Recruitment Consultant, Recruitment Manager, Lead Recruiter, Resourcing Specialist, Talent Manager, Senior Recruitment Consultant – these are just a few of the many job titles I could use, but with my last promotion I became HR Recruitment Manager. Ultimately I help clients recruit HR professionals and help HR professionals find new jobs, I support our Directors in various sales management duties, network through social media and face to face and coach candidates on CV writing and interview technique – so what should I call myself? (be kind ) The list for a recruiter is endless, but ultimately most of us do the same role.
Do I manage a function, a team, a project – how is my ‘Manager’ title determined? Am I confident that if I sent my CV out to 100 external and/or internal recruiters or even directly to hiring managers that my CV would be read past my job title before shortlisting me for a further discussion? I am not so sure. I have been guilty of making an assumption on a job title in the past, and I suspect you may have too.
Consider a recruiters point of view when they are recruiting at a specific level they look for that level or just one below on a CV. It is important your CV isn’t missed even if you have all the right qualifications. So consider your job title when accepting your next role. It will be a stepping stone in your career in years to come. Negotiate for it just like you would your salary.
So just how important is your job title? How important is the job title in an advert in attracting candidates? In today’s current climate, we have become defined by our job titles, and at times we can depend on them too much, particularly when recruiting or interviewing or ego boosting.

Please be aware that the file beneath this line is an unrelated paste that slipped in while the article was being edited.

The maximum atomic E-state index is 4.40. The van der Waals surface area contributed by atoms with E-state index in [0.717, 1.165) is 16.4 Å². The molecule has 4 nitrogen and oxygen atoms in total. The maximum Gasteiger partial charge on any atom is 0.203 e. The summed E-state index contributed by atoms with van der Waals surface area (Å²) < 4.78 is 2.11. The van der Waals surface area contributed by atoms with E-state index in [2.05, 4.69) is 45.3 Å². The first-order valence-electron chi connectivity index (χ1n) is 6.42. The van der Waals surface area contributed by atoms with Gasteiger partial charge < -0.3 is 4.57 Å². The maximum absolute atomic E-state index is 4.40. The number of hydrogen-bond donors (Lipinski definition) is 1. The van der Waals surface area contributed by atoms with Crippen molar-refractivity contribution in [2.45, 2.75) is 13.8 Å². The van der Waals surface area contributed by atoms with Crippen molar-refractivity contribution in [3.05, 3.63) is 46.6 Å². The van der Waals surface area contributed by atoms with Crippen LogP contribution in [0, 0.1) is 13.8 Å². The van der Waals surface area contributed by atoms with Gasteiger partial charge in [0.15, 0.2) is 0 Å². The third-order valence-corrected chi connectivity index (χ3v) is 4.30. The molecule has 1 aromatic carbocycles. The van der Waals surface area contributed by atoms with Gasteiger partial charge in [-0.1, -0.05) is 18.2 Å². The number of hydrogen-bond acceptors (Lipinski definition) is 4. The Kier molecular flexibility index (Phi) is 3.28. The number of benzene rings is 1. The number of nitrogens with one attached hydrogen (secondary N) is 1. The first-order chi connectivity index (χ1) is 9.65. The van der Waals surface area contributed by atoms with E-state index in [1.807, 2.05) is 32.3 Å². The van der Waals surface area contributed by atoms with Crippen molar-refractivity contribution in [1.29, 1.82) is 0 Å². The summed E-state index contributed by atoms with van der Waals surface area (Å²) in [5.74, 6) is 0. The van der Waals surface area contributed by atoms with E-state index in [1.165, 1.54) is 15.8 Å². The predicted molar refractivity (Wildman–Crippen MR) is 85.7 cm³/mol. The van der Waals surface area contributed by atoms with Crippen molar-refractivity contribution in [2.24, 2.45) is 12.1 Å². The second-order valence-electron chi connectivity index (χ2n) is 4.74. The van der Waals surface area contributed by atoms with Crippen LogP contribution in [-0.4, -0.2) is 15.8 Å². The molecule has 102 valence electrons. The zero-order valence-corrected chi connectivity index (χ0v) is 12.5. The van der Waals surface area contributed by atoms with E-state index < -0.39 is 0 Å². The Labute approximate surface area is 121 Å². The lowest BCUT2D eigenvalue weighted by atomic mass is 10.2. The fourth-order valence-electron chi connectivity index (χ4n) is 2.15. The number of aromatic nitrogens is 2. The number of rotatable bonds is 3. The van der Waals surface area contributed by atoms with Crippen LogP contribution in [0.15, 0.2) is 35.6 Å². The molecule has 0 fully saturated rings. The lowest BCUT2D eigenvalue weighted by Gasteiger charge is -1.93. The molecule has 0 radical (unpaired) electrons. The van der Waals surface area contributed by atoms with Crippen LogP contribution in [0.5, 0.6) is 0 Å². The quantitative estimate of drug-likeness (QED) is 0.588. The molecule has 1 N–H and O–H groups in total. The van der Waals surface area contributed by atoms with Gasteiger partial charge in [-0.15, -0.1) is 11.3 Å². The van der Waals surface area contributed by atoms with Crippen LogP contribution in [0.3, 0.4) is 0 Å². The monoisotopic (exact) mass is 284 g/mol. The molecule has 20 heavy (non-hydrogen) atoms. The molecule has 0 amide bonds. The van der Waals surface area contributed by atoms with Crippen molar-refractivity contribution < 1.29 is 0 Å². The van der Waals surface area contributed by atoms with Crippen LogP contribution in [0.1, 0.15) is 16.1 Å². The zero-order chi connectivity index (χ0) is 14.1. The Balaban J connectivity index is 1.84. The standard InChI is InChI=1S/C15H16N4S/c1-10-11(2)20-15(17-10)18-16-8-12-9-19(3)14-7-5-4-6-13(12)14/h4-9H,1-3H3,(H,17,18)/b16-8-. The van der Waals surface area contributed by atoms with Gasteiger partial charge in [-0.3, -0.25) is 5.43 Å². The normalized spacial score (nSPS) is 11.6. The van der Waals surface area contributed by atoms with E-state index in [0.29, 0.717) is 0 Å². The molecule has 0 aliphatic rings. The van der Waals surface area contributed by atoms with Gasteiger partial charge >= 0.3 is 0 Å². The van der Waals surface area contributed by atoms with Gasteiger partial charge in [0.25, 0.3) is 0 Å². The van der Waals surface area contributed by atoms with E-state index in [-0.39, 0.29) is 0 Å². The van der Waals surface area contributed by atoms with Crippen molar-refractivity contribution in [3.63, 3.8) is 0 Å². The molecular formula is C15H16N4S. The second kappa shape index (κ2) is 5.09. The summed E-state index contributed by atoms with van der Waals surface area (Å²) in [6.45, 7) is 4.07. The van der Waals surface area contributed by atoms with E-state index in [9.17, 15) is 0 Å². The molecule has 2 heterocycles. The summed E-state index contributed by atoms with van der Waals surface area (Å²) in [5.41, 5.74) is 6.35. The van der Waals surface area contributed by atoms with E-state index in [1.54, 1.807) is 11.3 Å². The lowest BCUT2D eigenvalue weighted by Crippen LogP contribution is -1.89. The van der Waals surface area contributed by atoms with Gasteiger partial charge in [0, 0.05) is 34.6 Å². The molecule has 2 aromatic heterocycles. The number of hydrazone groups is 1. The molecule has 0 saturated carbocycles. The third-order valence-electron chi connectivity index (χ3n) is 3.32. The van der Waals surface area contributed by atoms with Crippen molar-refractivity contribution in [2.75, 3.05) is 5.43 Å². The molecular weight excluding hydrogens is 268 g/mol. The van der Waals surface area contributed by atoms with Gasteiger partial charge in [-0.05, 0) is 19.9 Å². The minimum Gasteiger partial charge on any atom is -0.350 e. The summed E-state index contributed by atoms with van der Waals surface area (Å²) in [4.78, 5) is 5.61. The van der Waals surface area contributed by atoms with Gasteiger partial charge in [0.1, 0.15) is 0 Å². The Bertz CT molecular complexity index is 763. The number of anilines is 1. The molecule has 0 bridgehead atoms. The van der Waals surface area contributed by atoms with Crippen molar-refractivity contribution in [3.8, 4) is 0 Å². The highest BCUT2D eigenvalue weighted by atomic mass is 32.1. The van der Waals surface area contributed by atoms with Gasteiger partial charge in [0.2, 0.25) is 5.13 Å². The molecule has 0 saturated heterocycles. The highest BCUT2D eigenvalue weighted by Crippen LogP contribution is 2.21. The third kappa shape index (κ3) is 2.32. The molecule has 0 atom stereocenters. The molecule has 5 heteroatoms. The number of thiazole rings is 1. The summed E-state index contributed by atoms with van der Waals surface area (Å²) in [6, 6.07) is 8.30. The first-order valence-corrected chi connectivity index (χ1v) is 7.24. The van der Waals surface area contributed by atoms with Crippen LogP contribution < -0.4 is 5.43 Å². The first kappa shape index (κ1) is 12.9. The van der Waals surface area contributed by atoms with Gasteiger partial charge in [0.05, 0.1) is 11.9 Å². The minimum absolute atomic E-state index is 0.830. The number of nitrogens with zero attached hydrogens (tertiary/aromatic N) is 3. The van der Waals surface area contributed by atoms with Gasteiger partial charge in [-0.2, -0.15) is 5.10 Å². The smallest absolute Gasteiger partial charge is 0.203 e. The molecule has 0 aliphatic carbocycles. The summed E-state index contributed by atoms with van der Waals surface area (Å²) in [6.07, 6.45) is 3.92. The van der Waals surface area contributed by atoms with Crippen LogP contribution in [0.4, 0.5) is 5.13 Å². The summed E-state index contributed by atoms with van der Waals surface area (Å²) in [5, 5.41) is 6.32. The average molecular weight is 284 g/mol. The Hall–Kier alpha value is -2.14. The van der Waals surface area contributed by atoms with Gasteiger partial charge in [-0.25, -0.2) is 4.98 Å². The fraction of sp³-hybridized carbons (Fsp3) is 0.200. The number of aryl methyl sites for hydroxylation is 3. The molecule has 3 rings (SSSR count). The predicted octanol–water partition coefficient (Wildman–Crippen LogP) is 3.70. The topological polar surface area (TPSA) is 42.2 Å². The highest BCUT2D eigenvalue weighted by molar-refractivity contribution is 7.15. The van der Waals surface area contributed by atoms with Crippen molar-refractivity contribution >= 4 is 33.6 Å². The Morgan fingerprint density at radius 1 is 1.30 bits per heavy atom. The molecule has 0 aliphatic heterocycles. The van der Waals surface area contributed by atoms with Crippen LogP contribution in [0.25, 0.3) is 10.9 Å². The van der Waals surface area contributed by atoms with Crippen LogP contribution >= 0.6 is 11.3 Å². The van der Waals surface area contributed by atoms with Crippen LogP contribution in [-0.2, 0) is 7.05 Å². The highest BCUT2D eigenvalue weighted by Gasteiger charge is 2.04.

One job title that’s thrown around is the HR ‘business partner’ or ‘strategic partner’. We know the model was created so HR could work closely with the business senior leaders, typically the board of directors and heads of, to develop a HR agenda that closely supports the business aims and goals, but lately I’ve seen the job title, but with a operational Senior HR Advisor job description and salary attached to it. So why not just call it a Senior Advisor? Is this just a creative way of employers looking for that “Rising Star” candidate in the industry; paying no more than a £5K increase, but with the title of HRBP to make it look more appealing? What we do know is HR leaders need to look to their own HR teams to ensure their individuals have the right ‘internal consulting expertise’ if they are truly going to partner managers and bring about the ROI (but that’s a different blog!)
Job titles are important if they are used correctly; if they are used to distinguish the differences between job levels. Hiring Managers should be using them to gauge career progression. Take the title of CEO, there are hundreds of “twenty-something” entrepreneurs who work out of their bedroom using that one. How do they expect to live up to such a grand job title? Stop and reflect – are you actually doing yourself a mis-justice in elaborating too much?
So I ask you again how important is your job title? Very. So use it wisely!
If you would like to discuss any HR related topics further please feel free to email me on firstname.lastname@example.org or call me on 0845 413 3200. You can also connect with me on LinkedIn or Follow me on Twitter .
Amanda Underhill is a results driven recruitment professional with 15 years experience in recruitment. She loves the challenge of filling those ‘hard to fill’ roles. Amanda is a member of the Institute of Recruitment Professionals.
In addition to Amanda, the South team at Ashley Kate HR consists of Jacqui Wall (HR Recruitment Consultant – London), Keeley McKay (HR Recruitment Manager – South East) and Natasha James (HR Recruitment Consultant – South East).